الإثنين , 20 نوفمبر 2017
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الرئيسية / النشرة اليومية / there’s a museum in Japan for rocks that look like faces
there’s a museum in Japan for rocks that look like faces

there’s a museum in Japan for rocks that look like faces

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The Chinsekikan is certainly a unique museum. Here’s a clue as to what it holds: the name of the place translates to “hall of curious rocks.” But we’re not talking about sparkling geodes or polished, spherical boulders. Japan’s Chinsekikan contains nothing but rocks that look like faces. Seriously.
This Japanese museum puts your childhood rock collection to shame. The Chinsekikan, located in Chichibu, Japan (about two hours northwest of Tokyo), holds approximately 1,700 rocks that—kind of—resemble faces. According to Colossal, there are jinmenseki, or rocks with a human face, of pop culture icons in the mix too: Elvis Presley, E.T., Donkey Kong, Nemo, and more. (Sure, not all of those are humans, but apparently that’s not a huge problem.)

Colossal explains, “the museum is currently run by Yoshiko Hayama, the wife of the original owner who passed away in 2010. But it was his rock collection that started it all. An avid collector, the late Shozo Hayama spent 50 years collecting rocks that looked like faces.” The one stipulation for rocks to make it into the museum? Besides looking like a face, the only artist must be nature.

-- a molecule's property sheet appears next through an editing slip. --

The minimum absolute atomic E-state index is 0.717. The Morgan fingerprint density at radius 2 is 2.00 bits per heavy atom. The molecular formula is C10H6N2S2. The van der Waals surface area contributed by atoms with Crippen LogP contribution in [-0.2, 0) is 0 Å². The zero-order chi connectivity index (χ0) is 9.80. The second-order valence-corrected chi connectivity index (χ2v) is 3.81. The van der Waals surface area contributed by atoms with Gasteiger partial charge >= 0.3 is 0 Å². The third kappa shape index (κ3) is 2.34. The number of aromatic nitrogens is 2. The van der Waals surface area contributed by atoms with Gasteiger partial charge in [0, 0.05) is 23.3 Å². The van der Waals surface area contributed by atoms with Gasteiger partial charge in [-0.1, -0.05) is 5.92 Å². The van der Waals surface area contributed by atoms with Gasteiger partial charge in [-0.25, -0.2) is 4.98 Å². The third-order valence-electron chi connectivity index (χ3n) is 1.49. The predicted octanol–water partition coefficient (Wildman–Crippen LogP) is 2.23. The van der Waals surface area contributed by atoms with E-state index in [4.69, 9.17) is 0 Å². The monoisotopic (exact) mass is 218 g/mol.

Written by yousef kamal

The Chinsekikan is certainly a unique museum. Here’s a clue as to what it holds: the name of the place translates to “hall of curious rocks.” But we’re not talking about sparkling geodes or polished, spherical boulders. Japan’s Chinsekikan contains nothing but rocks that look like faces. Seriously.
This Japanese museum puts your childhood rock collection to shame. The Chinsekikan, located in Chichibu, Japan (about two hours northwest of Tokyo), holds approximately 1,700 rocks that—kind of—resemble faces. According to Colossal, there are jinmenseki, or rocks with a human face, of pop culture icons in the mix too: Elvis Presley, E.T., Donkey Kong, Nemo, and more. (Sure, not all of those are humans, but apparently that’s not a huge problem.)

Colossal explains, “the museum is currently run by Yoshiko Hayama, the wife of the original owner who passed away in 2010. But it was his rock collection that started it all. An avid collector, the late Shozo Hayama spent 50 years collecting rocks that looked like faces.” The one stipulation for rocks to make it into the museum? Besides looking like a face, the only artist must be nature.
Written by yousef kamal

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